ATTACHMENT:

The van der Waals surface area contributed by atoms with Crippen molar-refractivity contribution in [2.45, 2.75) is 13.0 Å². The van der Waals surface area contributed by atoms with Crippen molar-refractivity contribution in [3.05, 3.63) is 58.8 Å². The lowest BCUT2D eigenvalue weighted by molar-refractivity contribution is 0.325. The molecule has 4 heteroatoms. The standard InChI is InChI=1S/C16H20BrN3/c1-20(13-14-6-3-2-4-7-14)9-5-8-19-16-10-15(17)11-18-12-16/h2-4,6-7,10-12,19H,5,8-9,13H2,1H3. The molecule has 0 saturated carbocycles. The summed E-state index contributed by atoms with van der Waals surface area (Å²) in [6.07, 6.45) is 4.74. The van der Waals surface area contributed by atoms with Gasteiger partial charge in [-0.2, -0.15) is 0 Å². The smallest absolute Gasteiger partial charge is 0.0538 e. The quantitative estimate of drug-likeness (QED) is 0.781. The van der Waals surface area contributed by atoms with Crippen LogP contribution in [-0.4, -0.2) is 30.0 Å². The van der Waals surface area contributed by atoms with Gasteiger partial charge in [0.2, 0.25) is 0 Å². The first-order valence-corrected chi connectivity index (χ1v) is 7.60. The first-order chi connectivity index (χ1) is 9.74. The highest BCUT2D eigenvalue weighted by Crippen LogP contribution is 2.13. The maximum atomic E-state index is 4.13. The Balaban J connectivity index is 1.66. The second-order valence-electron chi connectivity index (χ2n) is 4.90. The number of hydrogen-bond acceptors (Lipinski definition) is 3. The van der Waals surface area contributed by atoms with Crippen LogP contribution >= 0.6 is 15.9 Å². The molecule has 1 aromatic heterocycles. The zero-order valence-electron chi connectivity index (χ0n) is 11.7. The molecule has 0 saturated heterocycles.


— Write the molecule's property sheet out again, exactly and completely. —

The van der Waals surface area contributed by atoms with Crippen molar-refractivity contribution in [2.45, 2.75) is 13.0 Å². The van der Waals surface area contributed by atoms with Crippen molar-refractivity contribution in [3.05, 3.63) is 58.8 Å². The lowest BCUT2D eigenvalue weighted by molar-refractivity contribution is 0.325. The molecule has 4 heteroatoms. The standard InChI is InChI=1S/C16H20BrN3/c1-20(13-14-6-3-2-4-7-14)9-5-8-19-16-10-15(17)11-18-12-16/h2-4,6-7,10-12,19H,5,8-9,13H2,1H3. The molecule has 0 saturated carbocycles. The summed E-state index contributed by atoms with van der Waals surface area (Å²) in [6.07, 6.45) is 4.74. The van der Waals surface area contributed by atoms with Gasteiger partial charge in [-0.2, -0.15) is 0 Å². The smallest absolute Gasteiger partial charge is 0.0538 e. The quantitative estimate of drug-likeness (QED) is 0.781. The van der Waals surface area contributed by atoms with Crippen LogP contribution in [-0.4, -0.2) is 30.0 Å². The van der Waals surface area contributed by atoms with Gasteiger partial charge in [0.2, 0.25) is 0 Å². The first-order valence-corrected chi connectivity index (χ1v) is 7.60. The first-order chi connectivity index (χ1) is 9.74. The highest BCUT2D eigenvalue weighted by Crippen LogP contribution is 2.13. The maximum atomic E-state index is 4.13. The Balaban J connectivity index is 1.66. The second-order valence-electron chi connectivity index (χ2n) is 4.90. The number of hydrogen-bond acceptors (Lipinski definition) is 3. The van der Waals surface area contributed by atoms with Crippen LogP contribution >= 0.6 is 15.9 Å². The molecule has 1 aromatic heterocycles. The zero-order valence-electron chi connectivity index (χ0n) is 11.7. The molecule has 0 saturated heterocycles.